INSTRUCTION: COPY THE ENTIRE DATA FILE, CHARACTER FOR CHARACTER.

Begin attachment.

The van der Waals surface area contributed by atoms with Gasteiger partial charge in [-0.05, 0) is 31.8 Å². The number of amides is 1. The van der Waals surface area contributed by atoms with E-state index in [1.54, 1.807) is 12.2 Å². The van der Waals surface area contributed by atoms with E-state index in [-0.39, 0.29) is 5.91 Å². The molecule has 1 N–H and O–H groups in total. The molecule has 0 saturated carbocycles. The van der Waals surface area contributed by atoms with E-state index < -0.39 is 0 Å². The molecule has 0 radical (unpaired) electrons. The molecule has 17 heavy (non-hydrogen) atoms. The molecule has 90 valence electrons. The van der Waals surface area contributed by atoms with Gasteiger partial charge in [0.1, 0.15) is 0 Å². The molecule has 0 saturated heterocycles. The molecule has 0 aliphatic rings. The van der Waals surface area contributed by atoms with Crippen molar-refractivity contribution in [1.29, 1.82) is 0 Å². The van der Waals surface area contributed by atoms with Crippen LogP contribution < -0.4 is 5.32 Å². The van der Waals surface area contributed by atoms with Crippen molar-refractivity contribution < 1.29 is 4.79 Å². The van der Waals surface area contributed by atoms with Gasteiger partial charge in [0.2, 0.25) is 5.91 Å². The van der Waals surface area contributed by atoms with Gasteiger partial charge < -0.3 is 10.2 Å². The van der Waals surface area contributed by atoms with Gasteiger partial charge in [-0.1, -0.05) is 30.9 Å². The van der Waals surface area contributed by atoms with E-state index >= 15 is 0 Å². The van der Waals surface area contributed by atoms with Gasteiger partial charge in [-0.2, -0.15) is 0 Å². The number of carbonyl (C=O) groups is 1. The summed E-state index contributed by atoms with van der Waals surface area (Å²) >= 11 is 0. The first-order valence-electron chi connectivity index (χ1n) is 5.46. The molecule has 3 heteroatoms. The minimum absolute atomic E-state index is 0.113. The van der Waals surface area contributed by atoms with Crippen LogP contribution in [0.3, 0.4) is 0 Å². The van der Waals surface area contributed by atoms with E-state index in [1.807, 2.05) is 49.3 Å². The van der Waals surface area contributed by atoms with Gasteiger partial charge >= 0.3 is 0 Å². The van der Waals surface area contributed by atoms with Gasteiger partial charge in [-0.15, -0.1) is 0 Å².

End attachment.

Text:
The van der Waals surface area contributed by atoms with Gasteiger partial charge in [-0.05, 0) is 31.8 Å². The number of amides is 1. The van der Waals surface area contributed by atoms with E-state index in [1.54, 1.807) is 12.2 Å². The van der Waals surface area contributed by atoms with E-state index in [-0.39, 0.29) is 5.91 Å². The molecule has 1 N–H and O–H groups in total. The molecule has 0 saturated carbocycles. The van der Waals surface area contributed by atoms with E-state index < -0.39 is 0 Å². The molecule has 0 radical (unpaired) electrons. The molecule has 17 heavy (non-hydrogen) atoms. The molecule has 90 valence electrons. The van der Waals surface area contributed by atoms with Gasteiger partial charge in [0.1, 0.15) is 0 Å². The molecule has 0 saturated heterocycles. The molecule has 0 aliphatic rings. The van der Waals surface area contributed by atoms with Crippen molar-refractivity contribution in [1.29, 1.82) is 0 Å². The van der Waals surface area contributed by atoms with Crippen LogP contribution < -0.4 is 5.32 Å². The van der Waals surface area contributed by atoms with Crippen molar-refractivity contribution < 1.29 is 4.79 Å². The van der Waals surface area contributed by atoms with Gasteiger partial charge in [0.2, 0.25) is 5.91 Å². The van der Waals surface area contributed by atoms with Gasteiger partial charge < -0.3 is 10.2 Å². The van der Waals surface area contributed by atoms with Gasteiger partial charge in [-0.1, -0.05) is 30.9 Å². The van der Waals surface area contributed by atoms with E-state index >= 15 is 0 Å². The van der Waals surface area contributed by atoms with Gasteiger partial charge in [-0.2, -0.15) is 0 Å². The number of carbonyl (C=O) groups is 1. The summed E-state index contributed by atoms with van der Waals surface area (Å²) >= 11 is 0. The first-order valence-electron chi connectivity index (χ1n) is 5.46. The molecule has 3 heteroatoms. The minimum absolute atomic E-state index is 0.113. The van der Waals surface area contributed by atoms with Crippen LogP contribution in [0.3, 0.4) is 0 Å². The van der Waals surface area contributed by atoms with E-state index in [1.807, 2.05) is 49.3 Å². The van der Waals surface area contributed by atoms with Gasteiger partial charge >= 0.3 is 0 Å². The van der Waals surface area contributed by atoms with Gasteiger partial charge in [-0.15, -0.1) is 0 Å².